Los Angeles County hit another alarming milestone on Friday, when the number of cases rose dramatically in a single day to 13,507 – again breaking the all-time single-day record – pushing cumulative cases County. over 500,000.

“We are seeing numbers of cases and hospitalizations on a daily basis that we didn’t know about and frankly didn’t anticipate,” said Barbara Ferrer, LA County Director of Public Health. “The bed capacity of our intensive care unit continues to decline. We are on a very dangerous path to see unprecedented and catastrophic suffering and death. ”

As of Thursday, the most recent day for which full data is available, there were 3,850 COVID-19 patients hospitalized across the county, including 856 in the ICU – both records.

The number of people hospitalized in LA County with coronavirus infections has doubled since Thanksgiving and has quadrupled in the past month, when there were 942.

“The best thing we can all do now is stay in our homes as much as possible and away from people we don’t live with,” Ferrer said in a briefing Friday.

Officials fear the situation will only worsen as more people allegedly exposed during the Thanksgiving holiday fall ill. There is still hope the new stay-at-home order will make a difference, but it will be weeks before it is known whether people are following the rules and the effects become apparent.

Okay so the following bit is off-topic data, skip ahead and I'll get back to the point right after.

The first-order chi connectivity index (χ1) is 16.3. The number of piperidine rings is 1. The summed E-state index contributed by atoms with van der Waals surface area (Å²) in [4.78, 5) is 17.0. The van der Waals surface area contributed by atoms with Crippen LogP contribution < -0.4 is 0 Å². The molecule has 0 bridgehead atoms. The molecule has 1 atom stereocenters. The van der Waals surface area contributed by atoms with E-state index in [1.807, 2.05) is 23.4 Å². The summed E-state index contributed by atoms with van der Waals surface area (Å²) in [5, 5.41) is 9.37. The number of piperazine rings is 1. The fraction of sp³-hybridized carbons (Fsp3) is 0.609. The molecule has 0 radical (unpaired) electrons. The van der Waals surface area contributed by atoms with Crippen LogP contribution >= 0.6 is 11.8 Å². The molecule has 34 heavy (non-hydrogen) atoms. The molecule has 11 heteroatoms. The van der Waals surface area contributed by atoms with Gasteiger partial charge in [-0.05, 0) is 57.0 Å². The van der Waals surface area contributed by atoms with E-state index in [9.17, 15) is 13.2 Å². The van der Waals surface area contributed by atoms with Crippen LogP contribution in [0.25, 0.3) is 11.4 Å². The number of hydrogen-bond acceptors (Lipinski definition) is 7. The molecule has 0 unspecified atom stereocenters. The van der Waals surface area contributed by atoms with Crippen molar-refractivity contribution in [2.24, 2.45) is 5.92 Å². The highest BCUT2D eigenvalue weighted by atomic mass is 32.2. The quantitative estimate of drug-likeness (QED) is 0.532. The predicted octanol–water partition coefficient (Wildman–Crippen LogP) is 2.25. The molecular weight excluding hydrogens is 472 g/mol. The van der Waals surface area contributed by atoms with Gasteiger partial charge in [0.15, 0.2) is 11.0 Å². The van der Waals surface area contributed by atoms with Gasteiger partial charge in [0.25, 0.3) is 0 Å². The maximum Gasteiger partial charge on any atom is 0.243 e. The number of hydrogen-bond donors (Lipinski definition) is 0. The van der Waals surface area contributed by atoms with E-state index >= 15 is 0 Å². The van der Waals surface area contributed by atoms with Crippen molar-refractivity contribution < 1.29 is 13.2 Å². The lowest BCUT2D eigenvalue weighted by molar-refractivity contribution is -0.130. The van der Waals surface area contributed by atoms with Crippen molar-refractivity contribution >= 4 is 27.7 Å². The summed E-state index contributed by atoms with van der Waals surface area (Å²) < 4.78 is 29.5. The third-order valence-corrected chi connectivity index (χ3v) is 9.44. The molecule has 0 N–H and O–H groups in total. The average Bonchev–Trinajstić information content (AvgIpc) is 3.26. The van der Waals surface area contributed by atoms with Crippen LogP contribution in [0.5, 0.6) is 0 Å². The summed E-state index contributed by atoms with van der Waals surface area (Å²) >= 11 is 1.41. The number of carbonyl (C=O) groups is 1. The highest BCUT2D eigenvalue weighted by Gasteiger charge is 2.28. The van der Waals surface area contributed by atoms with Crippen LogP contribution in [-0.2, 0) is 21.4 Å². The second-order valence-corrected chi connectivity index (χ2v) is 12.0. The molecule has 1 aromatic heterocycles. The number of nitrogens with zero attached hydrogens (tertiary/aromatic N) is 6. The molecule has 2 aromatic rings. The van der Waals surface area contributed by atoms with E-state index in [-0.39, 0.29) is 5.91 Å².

“We cannot undo what has already been done, and collectively we are all going to pay a very high price for the actions we have taken in the past,” Ferrer said.

At this point, she added, “it’s not a question of whether we will see a sharp increase in hospitalizations and deaths”, but a question of how serious the numbers are.

Officials have often said that the increase in the number of infections leads to an increase in hospitalizations two to three weeks later. Two weeks ago, LA County was seeing an average of 4,500 new cases of coronavirus per day. This wave is currently fueling the record number of hospitalizations.

If the same proportion holds, the recent average workload of 13,500 new infections per day will trigger a tidal wave in two weeks – possibly doubling the number of people in LA County hospitals to 7,300, including nearly of 1700 in intensive care.

There are only about 2,100 adult intensive care beds in all county hospitals, according to Ferrer.

“We are at a very critical time in the pandemic due to the fact that we are so close to overcapacity in our intensive care beds,” Kim-Farley said. “And that is why it is imperative that everyone follow the guidelines and instructions of public health officials, so that we are not in a situation where loved ones are dying from COVID or, for that matter, d ‘other serious illnesses, without having a’ hostel room ‘in hospital and intensive care beds. ”